Interest in leadership dates back to ancient times. Despite the abundant academic literature generated over such a long period of time, the richness and complexity of the term makes it difficult to provide a clear definition. In this sense, Fiedler pointed out that there are almost as many definitions of leadership as there are leadership theories. As Jiménez, Chinchilla, and Grau explain in their new publication, leadership has generally been associated with a positive bias. In fact, we read books about good leaders, not bad ones. In this sense, we could consider bad leadership as an oxymoron.
Unfortunately, today we continue to witness the influence of bad leaders and their mismanagement in public and private spheres, such as politics, the corporate world, the media, science, as well as in our homes. Bad leadership can take many forms, from the more explicit, visible and illegal such as fraud, corruption, environmental degradation, or bullying, to much more subtle, silent and non-punishable forms such as indifference.
We might think that bad leadership is a minor issue. However, according to a study published in the Journal of Leardership Studies, one third of the participants considered their superior to be a bad leader. These are big words. They felt that they showed favouritism, took an employee’s idea as their own, or admonished a colleague in the presence of others.
Misuse of power results in bad leaders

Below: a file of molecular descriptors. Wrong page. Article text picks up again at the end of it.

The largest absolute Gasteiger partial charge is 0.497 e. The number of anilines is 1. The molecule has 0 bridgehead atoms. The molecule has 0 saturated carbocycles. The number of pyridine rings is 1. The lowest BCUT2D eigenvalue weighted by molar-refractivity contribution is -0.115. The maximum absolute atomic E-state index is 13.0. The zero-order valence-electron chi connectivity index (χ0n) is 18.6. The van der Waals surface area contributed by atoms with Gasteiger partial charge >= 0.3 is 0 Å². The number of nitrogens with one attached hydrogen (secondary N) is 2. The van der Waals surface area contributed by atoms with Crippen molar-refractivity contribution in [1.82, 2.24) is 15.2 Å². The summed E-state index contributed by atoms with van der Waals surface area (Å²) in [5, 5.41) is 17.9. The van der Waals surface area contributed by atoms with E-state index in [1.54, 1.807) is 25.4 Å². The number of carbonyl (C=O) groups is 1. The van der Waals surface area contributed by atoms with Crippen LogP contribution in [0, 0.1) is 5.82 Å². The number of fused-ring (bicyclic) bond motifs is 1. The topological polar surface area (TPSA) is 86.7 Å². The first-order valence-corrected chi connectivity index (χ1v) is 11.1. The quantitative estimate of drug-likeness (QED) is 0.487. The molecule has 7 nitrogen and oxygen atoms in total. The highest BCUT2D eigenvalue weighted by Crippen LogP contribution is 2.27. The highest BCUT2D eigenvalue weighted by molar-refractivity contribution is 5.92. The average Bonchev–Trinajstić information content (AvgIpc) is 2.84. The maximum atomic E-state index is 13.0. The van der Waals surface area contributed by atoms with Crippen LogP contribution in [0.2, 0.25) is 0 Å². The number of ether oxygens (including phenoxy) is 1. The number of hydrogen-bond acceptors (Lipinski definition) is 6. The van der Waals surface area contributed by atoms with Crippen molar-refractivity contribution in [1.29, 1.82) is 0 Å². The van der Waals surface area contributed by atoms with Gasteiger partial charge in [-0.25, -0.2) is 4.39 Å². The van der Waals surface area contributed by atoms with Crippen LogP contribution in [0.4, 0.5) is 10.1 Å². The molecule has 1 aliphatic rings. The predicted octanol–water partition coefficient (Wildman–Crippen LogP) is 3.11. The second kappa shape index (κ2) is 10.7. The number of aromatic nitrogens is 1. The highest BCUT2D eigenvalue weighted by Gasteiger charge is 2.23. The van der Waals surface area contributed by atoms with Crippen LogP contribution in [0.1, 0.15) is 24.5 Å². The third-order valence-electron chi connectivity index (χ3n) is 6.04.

The nature of the dark side of human action has been a theme consistently addressed throughout the history of thought. Two clear examples are Leviathan by the English philosopher Hobbes (1588-1679) and The Prince, written by the Italian political theorist Machiavelli (1469-1527). Understanding the dark side of human action, however, remains a contemporary theoretical challenge, as Salvador Giner points out in Sociología del Mal (Sociology of Evil).
There has been a recent effort in the organisational and management literature to understand why some employees, managers and corporations behave badly. According to Kellerman in his article Bad leadership, it is important to first understand that leaders, good and bad, are “power bearers”. In other words, they are people who have been offered power as a means to achieve their team’s goals. Therefore, the answer lies not in power, but in the use of power.
From bad leaders to responsible leaders
As the reader can imagine, it is not easy to move from bad leadership to responsible leadership. However, there are some clues. For example, Pérez López proposes to consider three criteria in every decision. These are effectiveness, efficiency, and consistency. Bad leaders only consider the first two criteria, the achievement of the objective, and learning for oneself. But it’s only responsible leaders who include consistency, learning from others, as the third criterion in every decision, along with task achievement and learning for oneself.
We must be able to generate new spaces to rethink the importance of consistency, of the other, of others. According to Pérez López, even business schools themselves forget this point; there’s a necessary focus on effectiveness and efficiency, but consistency is the forgotten aspect. It is, therefore, necessary to make a paradigm shift where interactions with the team go from being transactions to relationships, and employees, from employees to people in all their fullness. It’s a subtle shift in perspective, but this subtlety can change the paradigm necessary for responsible leadership to emerge.
Jiménez, E.; Chinchilla, N.; Grau-Grau, M., (2021), “From bad leadership to responsible leadership: the revolution of motives among leaders”, Debating Bad Leadership: Reasons and Remedies, Palgrave Macmillan. ISBN: 978-3-030-65024-7